Joan’s Living Room Conversations are intended to foster this approach, and I look forward to participating in many more.  If you want to know more about Joan’s approach, or how you can host a similar conversation in your home, you can visit the website here.

About The Author

Mark Meckler

Mark was a co-founder of the Tea Party Patriots, and served as the national coordinator. He left the organization to work more broadly on expanding the self-governance movement beyond the partisan divide. Mark appears regularly on television in outlets as diverse as MSNBC, ABC, NBC, Fox News, CNN, Bloomberg, Fox Business and the BBC. He’s highly sought after for the tea party perspective from print and electronic media outlets, from the Wall Street Journal, New York Times, L.A. Times, Washington Examiner, Politico and the The Hill. Mark blogs at, and his opinion editorials regularly run in many of the leading political newspapers both on and offline. Mark has a BA in English from San Diego State University and graduated with honors from University of the Pacific, McGeorge School of Law in 1988. He practiced real estate and business law for almost a decade. For the last eleven years of his legal career he specialized in Internet advertising law. When not fighting for the future of our nation, Mark is an avid horseman, and lives in rural northern California with his wife Patty and two children.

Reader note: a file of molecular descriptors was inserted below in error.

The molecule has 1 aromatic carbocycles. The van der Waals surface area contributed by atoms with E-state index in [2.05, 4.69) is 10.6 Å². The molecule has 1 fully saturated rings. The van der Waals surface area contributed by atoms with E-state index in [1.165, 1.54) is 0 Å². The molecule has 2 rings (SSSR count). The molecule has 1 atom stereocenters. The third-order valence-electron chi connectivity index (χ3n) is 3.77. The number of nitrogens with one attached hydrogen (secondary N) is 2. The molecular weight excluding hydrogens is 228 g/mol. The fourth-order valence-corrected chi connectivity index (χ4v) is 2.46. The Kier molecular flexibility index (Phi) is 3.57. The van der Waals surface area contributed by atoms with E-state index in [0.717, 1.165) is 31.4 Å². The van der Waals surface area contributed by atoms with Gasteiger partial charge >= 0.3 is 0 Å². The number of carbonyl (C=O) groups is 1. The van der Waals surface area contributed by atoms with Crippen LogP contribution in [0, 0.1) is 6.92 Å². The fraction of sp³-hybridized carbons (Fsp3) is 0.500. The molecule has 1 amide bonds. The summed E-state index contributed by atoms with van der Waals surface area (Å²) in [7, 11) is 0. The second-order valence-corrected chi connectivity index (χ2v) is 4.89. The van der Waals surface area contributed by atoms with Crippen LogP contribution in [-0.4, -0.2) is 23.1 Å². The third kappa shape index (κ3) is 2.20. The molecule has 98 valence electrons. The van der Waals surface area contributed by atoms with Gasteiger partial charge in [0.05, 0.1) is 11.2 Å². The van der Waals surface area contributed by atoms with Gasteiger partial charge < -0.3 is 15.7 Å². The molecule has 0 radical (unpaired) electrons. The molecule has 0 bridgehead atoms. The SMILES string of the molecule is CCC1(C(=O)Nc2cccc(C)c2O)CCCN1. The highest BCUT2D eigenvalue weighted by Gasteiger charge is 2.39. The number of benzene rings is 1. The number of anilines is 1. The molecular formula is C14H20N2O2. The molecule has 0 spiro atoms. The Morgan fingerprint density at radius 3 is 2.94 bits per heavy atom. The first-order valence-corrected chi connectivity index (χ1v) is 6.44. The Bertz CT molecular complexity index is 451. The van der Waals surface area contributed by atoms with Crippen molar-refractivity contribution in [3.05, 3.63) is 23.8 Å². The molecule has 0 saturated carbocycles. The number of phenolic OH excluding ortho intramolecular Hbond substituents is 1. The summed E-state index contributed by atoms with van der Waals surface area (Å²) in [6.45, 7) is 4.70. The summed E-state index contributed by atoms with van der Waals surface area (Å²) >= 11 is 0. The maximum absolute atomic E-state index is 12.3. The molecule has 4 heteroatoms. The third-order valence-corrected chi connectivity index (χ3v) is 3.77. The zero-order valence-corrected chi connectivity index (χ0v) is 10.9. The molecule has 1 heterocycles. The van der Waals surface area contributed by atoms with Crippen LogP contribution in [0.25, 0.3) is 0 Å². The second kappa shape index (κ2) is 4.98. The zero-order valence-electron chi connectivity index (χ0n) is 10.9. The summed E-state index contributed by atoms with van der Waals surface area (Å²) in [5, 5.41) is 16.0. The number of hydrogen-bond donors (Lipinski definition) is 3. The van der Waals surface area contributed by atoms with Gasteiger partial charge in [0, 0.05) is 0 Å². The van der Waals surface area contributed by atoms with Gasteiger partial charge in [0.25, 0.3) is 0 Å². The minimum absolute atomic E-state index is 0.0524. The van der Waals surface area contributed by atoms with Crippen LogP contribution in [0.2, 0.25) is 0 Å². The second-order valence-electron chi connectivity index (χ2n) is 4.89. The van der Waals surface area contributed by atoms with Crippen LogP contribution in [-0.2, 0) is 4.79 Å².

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  • Buck O’Fama

    “Right or left, none of us are comfortable with the degree of influence that big corporations have on government regulation.”

    As a small government conservative, I am on board with this as well as the items you mentioned earlier. Here, I would say what I have said numerous times, “Crony capitalism is NOT capitalism.” Corporations big and small should prosper because they bring better products and/or services to the market place, not because they bought better influence in Washington.